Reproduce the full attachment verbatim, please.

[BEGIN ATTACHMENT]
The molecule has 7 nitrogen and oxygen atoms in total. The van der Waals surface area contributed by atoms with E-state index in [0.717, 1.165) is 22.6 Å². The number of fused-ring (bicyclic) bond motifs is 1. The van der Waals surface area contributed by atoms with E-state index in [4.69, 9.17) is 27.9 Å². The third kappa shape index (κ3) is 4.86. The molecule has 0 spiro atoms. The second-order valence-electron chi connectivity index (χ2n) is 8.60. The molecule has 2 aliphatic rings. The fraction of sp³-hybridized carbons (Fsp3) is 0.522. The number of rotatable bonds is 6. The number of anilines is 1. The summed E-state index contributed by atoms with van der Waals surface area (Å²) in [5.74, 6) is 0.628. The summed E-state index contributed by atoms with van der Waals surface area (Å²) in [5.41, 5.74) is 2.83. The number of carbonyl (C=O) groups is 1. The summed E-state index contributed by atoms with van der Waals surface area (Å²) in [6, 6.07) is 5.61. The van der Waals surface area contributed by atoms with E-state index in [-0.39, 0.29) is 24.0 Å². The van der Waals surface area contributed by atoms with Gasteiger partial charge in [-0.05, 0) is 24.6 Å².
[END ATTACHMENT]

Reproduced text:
The molecule has 7 nitrogen and oxygen atoms in total. The van der Waals surface area contributed by atoms with E-state index in [0.717, 1.165) is 22.6 Å². The number of fused-ring (bicyclic) bond motifs is 1. The van der Waals surface area contributed by atoms with E-state index in [4.69, 9.17) is 27.9 Å². The third kappa shape index (κ3) is 4.86. The molecule has 0 spiro atoms. The second-order valence-electron chi connectivity index (χ2n) is 8.60. The molecule has 2 aliphatic rings. The fraction of sp³-hybridized carbons (Fsp3) is 0.522. The number of rotatable bonds is 6. The number of anilines is 1. The summed E-state index contributed by atoms with van der Waals surface area (Å²) in [5.74, 6) is 0.628. The summed E-state index contributed by atoms with van der Waals surface area (Å²) in [5.41, 5.74) is 2.83. The number of carbonyl (C=O) groups is 1. The summed E-state index contributed by atoms with van der Waals surface area (Å²) in [6, 6.07) is 5.61. The van der Waals surface area contributed by atoms with E-state index in [-0.39, 0.29) is 24.0 Å². The van der Waals surface area contributed by atoms with Gasteiger partial charge in [-0.05, 0) is 24.6 Å².